I think this points to something much closer to the Jewish idea of the resurrection of the dead and not at all to the Greek idea of the immortal soul.

[ 19. February 2018, 14:54: Message edited by: cliffdweller ]

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"Here is the world. Beautiful and terrible things will happen. Don't be afraid." -Frederick Buechner

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Mudfrog
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quote:
Originally posted by Brenda Clough:
The other very modern concept is computers. We are programs, running on machines with many unsatisfactory features. Knees, sacroiliac, appendixes, there are many weak points which accumulate in our current processors. The software too is buggy, prone to stupidities, obsessions, and other problems.
So: we die, and the machine goes to the cemetery. The soul, all that is really you, gets downloaded as you die onto the Heavenly servers. Angelic software engineers go through and get all the bugs out over at their Purgatory computer facilities. When you are all tidied up and fixed you are downloaded into a better machine. We haven't the processing capability to imagine the powers of our better existence; we can only postulate from our current flawed perspective.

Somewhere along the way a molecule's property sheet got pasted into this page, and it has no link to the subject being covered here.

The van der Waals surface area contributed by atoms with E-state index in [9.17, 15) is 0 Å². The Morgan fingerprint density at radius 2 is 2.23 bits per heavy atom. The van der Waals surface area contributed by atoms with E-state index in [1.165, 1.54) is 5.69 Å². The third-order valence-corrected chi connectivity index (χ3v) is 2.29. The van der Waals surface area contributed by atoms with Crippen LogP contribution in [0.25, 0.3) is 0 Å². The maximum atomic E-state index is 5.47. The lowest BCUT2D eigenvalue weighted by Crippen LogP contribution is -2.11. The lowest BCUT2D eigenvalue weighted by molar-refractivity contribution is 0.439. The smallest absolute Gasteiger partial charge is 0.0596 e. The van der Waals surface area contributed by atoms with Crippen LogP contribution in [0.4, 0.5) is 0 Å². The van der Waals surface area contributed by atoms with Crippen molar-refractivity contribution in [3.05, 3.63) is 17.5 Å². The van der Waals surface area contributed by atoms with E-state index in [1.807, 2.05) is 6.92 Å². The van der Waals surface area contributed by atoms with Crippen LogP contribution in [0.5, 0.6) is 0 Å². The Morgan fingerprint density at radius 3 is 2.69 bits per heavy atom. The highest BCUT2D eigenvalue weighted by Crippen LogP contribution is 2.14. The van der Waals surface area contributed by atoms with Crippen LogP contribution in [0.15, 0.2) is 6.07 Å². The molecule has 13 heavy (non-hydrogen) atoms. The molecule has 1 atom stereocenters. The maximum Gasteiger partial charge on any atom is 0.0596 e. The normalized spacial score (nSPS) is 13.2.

I like the idea of being restored to factory settings, but then being upgraded.

However, going back to the human analogy, do you not think the=at the body is included in what is 'really you'?

We are not disembodied spirits. We are whole beings and I cannot conceive of any existence that does not include a body - as different as it is going to be!
I shall certainly be body, soul and spirit in Heaven - I shall be like Jesus.

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"The point of having an open mind, like having an open mouth, is to close it on something solid."
G.K. Chesterton

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Mudfrog
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Oh, and if Jesus is not the reason for being 'in' Heaven, if Jesus is not there, then it won't be Heaven and I won't want to be there. In fact, I won't be there.

If anyone wants Heaven but doesn't want Jesus, then they won't be there either.

...In fact, if you don't want Jesus in Heaven, why on earth would you want to be there in the first place?
If the afterlife, when you get there, doesn't include Jesus, then I'm afraid you're in Hell.

[ 19. February 2018, 15:26: Message edited by: Mudfrog ]

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"The point of having an open mind, like having an open mouth, is to close it on something solid."
G.K. Chesterton